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November 2008

When the doors opened early for Black Friday sales at a Wal-Mart store on Long Island, the frenzied shoppers stormed in, determined to be the first to grab the bargains before they were depleted. The maniacs trampled the unfortunate Wal-Mart worker whose job was to open the door. The shoppers continued to run in, ignoring the man on the ground. The New York Times described the scene:

The throng of Wal-Mart shoppers had been building all night, filling sidewalks and stretching across a vast parking lot at the Green Acres Mall in Valley Stream, N.Y. At 3:30 a.m., the Nassau County police had to be called in for crowd control, and an officer with a bullhorn pleaded for order…

By 4:55, with no police officers in sight, the crowd of more than 2,000 had become a rabble, and could be held back no longer. Fists banged and shoulders pressed on the sliding-glass double doors, which bowed in with the weight of the assault. Six to 10 workers inside tried to push back, but it was hopeless. Suddenly, witnesses and the police said, the doors shattered, and the shrieking mob surged through in a blind rush for holiday bargains.

At this point, Jdimytai Damour was trampled in the stampede and died, without shoppers stopping to help. When the police shut down the store, shoppers refused to leave.

Is shopping, while possibly saving a few dollars on a highly-publicized sale day, so important that it forces otherwise normal people to act like savages, literally killing each other to be first in line for the bargains? It sounds like this Wal-Mart location was inadequately protected with security appropriate for a mob scene, but it’s just a sale. This was not an angry mob, marching for a cause, ready to defend their movement to the death. Those who trampled this poor individual without any thought to his well-being should be arrested and charges with second degree manslaughter.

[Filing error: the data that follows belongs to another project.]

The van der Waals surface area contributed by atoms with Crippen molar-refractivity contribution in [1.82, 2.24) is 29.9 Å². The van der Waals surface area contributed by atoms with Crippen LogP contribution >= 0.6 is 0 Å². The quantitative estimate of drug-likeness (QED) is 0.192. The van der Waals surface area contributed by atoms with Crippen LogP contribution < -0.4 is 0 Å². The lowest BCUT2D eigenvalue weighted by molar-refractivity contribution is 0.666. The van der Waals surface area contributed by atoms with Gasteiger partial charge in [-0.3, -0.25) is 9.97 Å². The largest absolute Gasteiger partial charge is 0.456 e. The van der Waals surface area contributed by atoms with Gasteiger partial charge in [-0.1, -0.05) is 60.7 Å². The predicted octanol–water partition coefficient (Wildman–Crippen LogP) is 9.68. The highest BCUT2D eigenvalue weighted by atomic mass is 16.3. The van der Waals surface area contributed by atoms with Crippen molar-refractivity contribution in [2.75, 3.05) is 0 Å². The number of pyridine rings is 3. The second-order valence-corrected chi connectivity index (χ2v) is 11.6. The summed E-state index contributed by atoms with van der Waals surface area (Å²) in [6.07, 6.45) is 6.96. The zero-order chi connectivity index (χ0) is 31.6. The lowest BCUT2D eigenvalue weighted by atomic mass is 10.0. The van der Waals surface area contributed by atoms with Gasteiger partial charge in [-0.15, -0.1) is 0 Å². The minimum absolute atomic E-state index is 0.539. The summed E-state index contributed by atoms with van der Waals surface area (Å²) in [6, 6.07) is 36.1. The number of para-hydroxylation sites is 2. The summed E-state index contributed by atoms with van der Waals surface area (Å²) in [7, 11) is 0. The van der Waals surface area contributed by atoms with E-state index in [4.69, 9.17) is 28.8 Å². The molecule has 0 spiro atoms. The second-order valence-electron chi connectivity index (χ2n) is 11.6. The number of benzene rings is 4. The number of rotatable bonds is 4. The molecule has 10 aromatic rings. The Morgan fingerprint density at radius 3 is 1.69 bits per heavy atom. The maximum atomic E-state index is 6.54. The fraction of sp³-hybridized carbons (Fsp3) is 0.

About the author: This is a guest post by Carson Brackney, writer for Personal Finance Analyst. Personal Finance Analyst is an online community of bloggers dedicated to taking the mystery out of money and helping you to live a happier, more successful life with the money you have.

In the wake of 9/11, President Bush encouraged Americans to keep shopping. He was worried that fears associated with the attack would slow the economic engine as concerned citizens might opt to “sit on” their money instead of spending it in a way that would keep the economy chugging along.

Apparently, Americans responded. We spent. We shopped. We felt that changing our behavior in response the tragedy would represent a victory for the enemy. In some weird way, we seemed to have felt a patriotic duty to maintain our spending habits.

Those of us who embrace sound personal financial management concepts never really bought into the “shop until the terrorists drop” line of thinking. Others, however did. And many of those others are actively encouraging the same kind of behavior in the face of current economic problems.

A recent piece of proposed legislation is a perfect example. In a rare show of bipartisanship, Republican Senator Kit Bond and Democratic Senator Barbara Mikulski are proposing a tax rebate to encourage the purchase of new automobiles. Their goal? To get some cash headed in Detroit’s direction.

Those of us who recognize the poor quality (in financial terms) of the decision to buy new cars know that the tax rebate won’t make things any different. We won’t buy that new car, even if it would give Detroit a boost.